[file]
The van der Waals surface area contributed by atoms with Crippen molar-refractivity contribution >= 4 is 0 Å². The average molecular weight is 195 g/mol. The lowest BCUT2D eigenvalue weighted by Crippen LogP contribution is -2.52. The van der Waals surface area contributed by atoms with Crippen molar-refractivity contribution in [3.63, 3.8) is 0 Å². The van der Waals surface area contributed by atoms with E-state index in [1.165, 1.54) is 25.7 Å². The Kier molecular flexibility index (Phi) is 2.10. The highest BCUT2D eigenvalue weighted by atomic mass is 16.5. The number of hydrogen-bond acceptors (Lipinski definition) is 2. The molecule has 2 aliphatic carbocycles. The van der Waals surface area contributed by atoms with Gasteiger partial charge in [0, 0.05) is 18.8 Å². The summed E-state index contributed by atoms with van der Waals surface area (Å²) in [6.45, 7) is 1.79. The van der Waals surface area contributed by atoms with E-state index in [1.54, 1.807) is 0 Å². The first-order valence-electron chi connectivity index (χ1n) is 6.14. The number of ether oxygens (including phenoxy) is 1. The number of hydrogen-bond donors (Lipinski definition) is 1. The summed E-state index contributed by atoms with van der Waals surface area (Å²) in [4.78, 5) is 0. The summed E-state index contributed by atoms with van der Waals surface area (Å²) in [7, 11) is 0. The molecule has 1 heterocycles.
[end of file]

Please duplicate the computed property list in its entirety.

The van der Waals surface area contributed by atoms with Crippen molar-refractivity contribution >= 4 is 0 Å². The average molecular weight is 195 g/mol. The lowest BCUT2D eigenvalue weighted by Crippen LogP contribution is -2.52. The van der Waals surface area contributed by atoms with Crippen molar-refractivity contribution in [3.63, 3.8) is 0 Å². The van der Waals surface area contributed by atoms with E-state index in [1.165, 1.54) is 25.7 Å². The Kier molecular flexibility index (Phi) is 2.10. The highest BCUT2D eigenvalue weighted by atomic mass is 16.5. The number of hydrogen-bond acceptors (Lipinski definition) is 2. The molecule has 2 aliphatic carbocycles. The van der Waals surface area contributed by atoms with Gasteiger partial charge in [0, 0.05) is 18.8 Å². The summed E-state index contributed by atoms with van der Waals surface area (Å²) in [6.45, 7) is 1.79. The van der Waals surface area contributed by atoms with E-state index in [1.54, 1.807) is 0 Å². The first-order valence-electron chi connectivity index (χ1n) is 6.14. The number of ether oxygens (including phenoxy) is 1. The number of hydrogen-bond donors (Lipinski definition) is 1. The summed E-state index contributed by atoms with van der Waals surface area (Å²) in [4.78, 5) is 0. The summed E-state index contributed by atoms with van der Waals surface area (Å²) in [7, 11) is 0. The molecule has 1 heterocycles.